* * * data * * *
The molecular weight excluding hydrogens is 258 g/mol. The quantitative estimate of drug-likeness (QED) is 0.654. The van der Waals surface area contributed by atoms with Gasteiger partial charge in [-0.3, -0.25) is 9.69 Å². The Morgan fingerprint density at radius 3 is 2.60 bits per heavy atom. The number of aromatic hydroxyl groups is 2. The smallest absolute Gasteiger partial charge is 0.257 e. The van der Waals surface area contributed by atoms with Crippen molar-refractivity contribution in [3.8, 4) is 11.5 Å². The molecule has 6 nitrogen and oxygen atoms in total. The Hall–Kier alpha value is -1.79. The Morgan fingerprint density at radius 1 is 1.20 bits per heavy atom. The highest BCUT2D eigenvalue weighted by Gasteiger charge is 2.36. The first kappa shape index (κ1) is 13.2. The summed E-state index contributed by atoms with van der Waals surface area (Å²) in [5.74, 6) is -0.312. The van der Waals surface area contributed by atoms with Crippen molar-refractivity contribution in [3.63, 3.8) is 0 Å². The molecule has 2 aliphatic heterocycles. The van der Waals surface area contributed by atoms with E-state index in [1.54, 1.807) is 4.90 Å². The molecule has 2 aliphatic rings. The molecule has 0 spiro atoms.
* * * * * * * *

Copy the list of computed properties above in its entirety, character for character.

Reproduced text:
The molecular weight excluding hydrogens is 258 g/mol. The quantitative estimate of drug-likeness (QED) is 0.654. The van der Waals surface area contributed by atoms with Gasteiger partial charge in [-0.3, -0.25) is 9.69 Å². The Morgan fingerprint density at radius 3 is 2.60 bits per heavy atom. The number of aromatic hydroxyl groups is 2. The smallest absolute Gasteiger partial charge is 0.257 e. The van der Waals surface area contributed by atoms with Crippen molar-refractivity contribution in [3.8, 4) is 11.5 Å². The molecule has 6 nitrogen and oxygen atoms in total. The Hall–Kier alpha value is -1.79. The Morgan fingerprint density at radius 1 is 1.20 bits per heavy atom. The highest BCUT2D eigenvalue weighted by Gasteiger charge is 2.36. The first kappa shape index (κ1) is 13.2. The summed E-state index contributed by atoms with van der Waals surface area (Å²) in [5.74, 6) is -0.312. The van der Waals surface area contributed by atoms with Crippen molar-refractivity contribution in [3.63, 3.8) is 0 Å². The molecule has 2 aliphatic heterocycles. The van der Waals surface area contributed by atoms with E-state index in [1.54, 1.807) is 4.90 Å². The molecule has 2 aliphatic rings. The molecule has 0 spiro atoms.